happy is as happy does: Dean smiling - SPNhappywriter06 on September 18th, 2008 10:25 pm (UTC)
The fact that he ran that fishing/boat-rental place, and clearly (by his dialect) hadn't come from the area were what cemented most of the details of the backstory.
I never noticed his dialect. I have a habit of glossing over that stuff unless the person's accent is so obvious. My ears don't pick up on stuff like that.

I spent probably 3 hours total looking around the Internet...
Oh man, I hear ya. Sometimes I can spend as much time looking for a title as I did writing the first draft.

Sarge... what a totally awesome secondary character you were. Darn Demon-Duane!
I know.
The Coalition For Disturbing Metaphors: Johnhalfshellvenus on September 19th, 2008 12:32 am (UTC)
I never noticed his dialect. I have a habit of glossing over that stuff unless the person's accent is so obvious. My ears don't pick up on stuff like that.

Mine definitely do, and since I'm from Oregon (and that area of Oregon is pretty much a "dialect-free" zone like where I grew up), it stands out to me.

Similarly, I saw via imdb.com that Jeffrey Dean Morgan grew up in Seattle. That means he should sound like me, but on SPN he has a drawl of some sort. So now I wonder if he does in fact talk that way (where are his parents from?), or if that's something he put on because the Winchesters are from Kansas.

Sometimes I can spend as much time looking for a title as I did writing the first draft.
That's happening to me a lot lately, and it's pretty much driving me crazy. I'm all ready to post, BUT... no title! Or not a good one, anyway. :0
nghthwk8nghthwk8 on September 7th, 2008 06:32 pm (UTC)
I love your stories. I'm glad that you didn't give up on this character and the plot. Sometimes you need space and time to get a good grasp on where the story is going. I always wondered what happened to the doctor. Duane mentioned something about everyone being taken care of, did that include the doctor? Or did they plan on someone taking care of her? Obviously, a number of people survived even if they disappeared, what is going with them? I think I heard that the virus will be a factor in this season, will these people show up?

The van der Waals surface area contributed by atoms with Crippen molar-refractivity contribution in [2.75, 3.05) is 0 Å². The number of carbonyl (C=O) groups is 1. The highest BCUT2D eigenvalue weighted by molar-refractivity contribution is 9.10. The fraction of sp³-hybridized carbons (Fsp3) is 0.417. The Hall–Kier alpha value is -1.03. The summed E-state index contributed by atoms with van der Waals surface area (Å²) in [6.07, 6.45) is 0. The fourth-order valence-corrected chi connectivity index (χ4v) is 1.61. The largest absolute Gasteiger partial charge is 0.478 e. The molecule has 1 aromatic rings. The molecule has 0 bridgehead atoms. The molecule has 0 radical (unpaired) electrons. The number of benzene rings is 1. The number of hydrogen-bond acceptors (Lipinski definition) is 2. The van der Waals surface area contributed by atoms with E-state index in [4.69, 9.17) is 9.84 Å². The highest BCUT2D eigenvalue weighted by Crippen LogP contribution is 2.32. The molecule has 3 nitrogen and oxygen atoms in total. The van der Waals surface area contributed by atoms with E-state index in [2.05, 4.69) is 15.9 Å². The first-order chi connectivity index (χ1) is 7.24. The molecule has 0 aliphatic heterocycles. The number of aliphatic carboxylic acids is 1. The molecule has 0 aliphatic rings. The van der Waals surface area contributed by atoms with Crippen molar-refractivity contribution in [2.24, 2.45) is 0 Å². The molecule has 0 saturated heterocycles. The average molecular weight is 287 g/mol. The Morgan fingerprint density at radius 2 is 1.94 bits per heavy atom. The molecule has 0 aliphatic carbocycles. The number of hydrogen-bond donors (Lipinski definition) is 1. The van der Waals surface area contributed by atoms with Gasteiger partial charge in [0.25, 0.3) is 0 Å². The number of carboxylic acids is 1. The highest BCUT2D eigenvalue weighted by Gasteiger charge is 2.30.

The Coalition For Disturbing Metaphors: Sam & Dean Genhalfshellvenus on September 8th, 2008 03:26 am (UTC)
Thank you so much for your kind words. :)

I'm glad that you didn't give up on this character and the plot.
Oh, me too. As soon as I started re-reading what I'd already written, it came back to me why I'd chosen that as his backstory and how much I still wanted to tell his story.

When a one-episode character dies and you feel like mourning him, that really says something.

Duane mentioned something about everyone being taken care of, did that include the doctor?
That's a great question-- because like the sergeant, she was fine when everyone left the clinic. But it could be that something latent rose up in her, or that another demon took care of her (I have the impression that Duane was never infected, just possessed- and that he was one of the agents spreading the killing fever through that town).

I think I heard that the virus will be a factor in this season, will these people show up?
Ooh, if the idea does resurface (because they never really 'resolved' that episode at all), then I'd really like to see some of the people from the original episode return. Lots of potential there!
katya23: Deankatya23 on September 7th, 2008 11:16 pm (UTC)
I really like this. The Sarge living there (in that "small Oregon town") was always a little incongruous for me in that ep, and you've placed him nicely.

I, too, love the title.
The Coalition For Disturbing Metaphors: Sam & Dean Genhalfshellvenus on September 8th, 2008 03:31 am (UTC)
The Sarge living there (in that "small Oregon town") was always a little incongruous for me in that ep, and you've placed him nicely.
He was for me too, but I really liked him and thought, "Why not explain how he came to be there rather than write it off as capricious casting?"

Lots of people arrive 'late' to a place and it becomes part of them. Given the fact that he didn't start out in that town and had been through the war... and yet was sane and smart and comfortable with himself... it made me curious as to the how and why of it all. What better way to answer it than to write a past that makes sense?

I, too, love the title.